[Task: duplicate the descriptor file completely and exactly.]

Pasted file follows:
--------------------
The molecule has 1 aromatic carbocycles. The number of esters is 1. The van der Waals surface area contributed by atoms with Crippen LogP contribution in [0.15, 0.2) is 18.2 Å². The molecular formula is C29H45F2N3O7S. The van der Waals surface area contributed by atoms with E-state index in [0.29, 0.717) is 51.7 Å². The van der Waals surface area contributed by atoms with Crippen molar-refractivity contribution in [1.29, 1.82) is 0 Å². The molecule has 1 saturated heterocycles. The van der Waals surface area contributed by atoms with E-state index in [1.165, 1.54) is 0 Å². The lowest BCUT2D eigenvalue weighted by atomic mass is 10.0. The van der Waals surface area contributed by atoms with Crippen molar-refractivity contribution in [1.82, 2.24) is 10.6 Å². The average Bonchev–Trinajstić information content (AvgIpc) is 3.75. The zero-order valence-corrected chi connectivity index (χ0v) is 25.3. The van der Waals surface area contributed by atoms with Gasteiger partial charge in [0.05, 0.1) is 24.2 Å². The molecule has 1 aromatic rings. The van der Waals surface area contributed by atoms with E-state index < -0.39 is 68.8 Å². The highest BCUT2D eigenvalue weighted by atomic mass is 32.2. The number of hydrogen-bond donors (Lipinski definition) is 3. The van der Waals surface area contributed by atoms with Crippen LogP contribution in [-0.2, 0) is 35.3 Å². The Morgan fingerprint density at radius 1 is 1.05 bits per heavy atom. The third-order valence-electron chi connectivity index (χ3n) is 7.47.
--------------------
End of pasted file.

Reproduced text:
The molecule has 1 aromatic carbocycles. The number of esters is 1. The van der Waals surface area contributed by atoms with Crippen LogP contribution in [0.15, 0.2) is 18.2 Å². The molecular formula is C29H45F2N3O7S. The van der Waals surface area contributed by atoms with E-state index in [0.29, 0.717) is 51.7 Å². The van der Waals surface area contributed by atoms with Crippen molar-refractivity contribution in [1.29, 1.82) is 0 Å². The molecule has 1 saturated heterocycles. The van der Waals surface area contributed by atoms with E-state index in [1.165, 1.54) is 0 Å². The lowest BCUT2D eigenvalue weighted by atomic mass is 10.0. The van der Waals surface area contributed by atoms with Crippen molar-refractivity contribution in [1.82, 2.24) is 10.6 Å². The average Bonchev–Trinajstić information content (AvgIpc) is 3.75. The zero-order valence-corrected chi connectivity index (χ0v) is 25.3. The van der Waals surface area contributed by atoms with Gasteiger partial charge in [0.05, 0.1) is 24.2 Å². The molecule has 1 aromatic rings. The van der Waals surface area contributed by atoms with E-state index < -0.39 is 68.8 Å². The highest BCUT2D eigenvalue weighted by atomic mass is 32.2. The number of hydrogen-bond donors (Lipinski definition) is 3. The van der Waals surface area contributed by atoms with Crippen LogP contribution in [-0.2, 0) is 35.3 Å². The Morgan fingerprint density at radius 1 is 1.05 bits per heavy atom. The third-order valence-electron chi connectivity index (χ3n) is 7.47.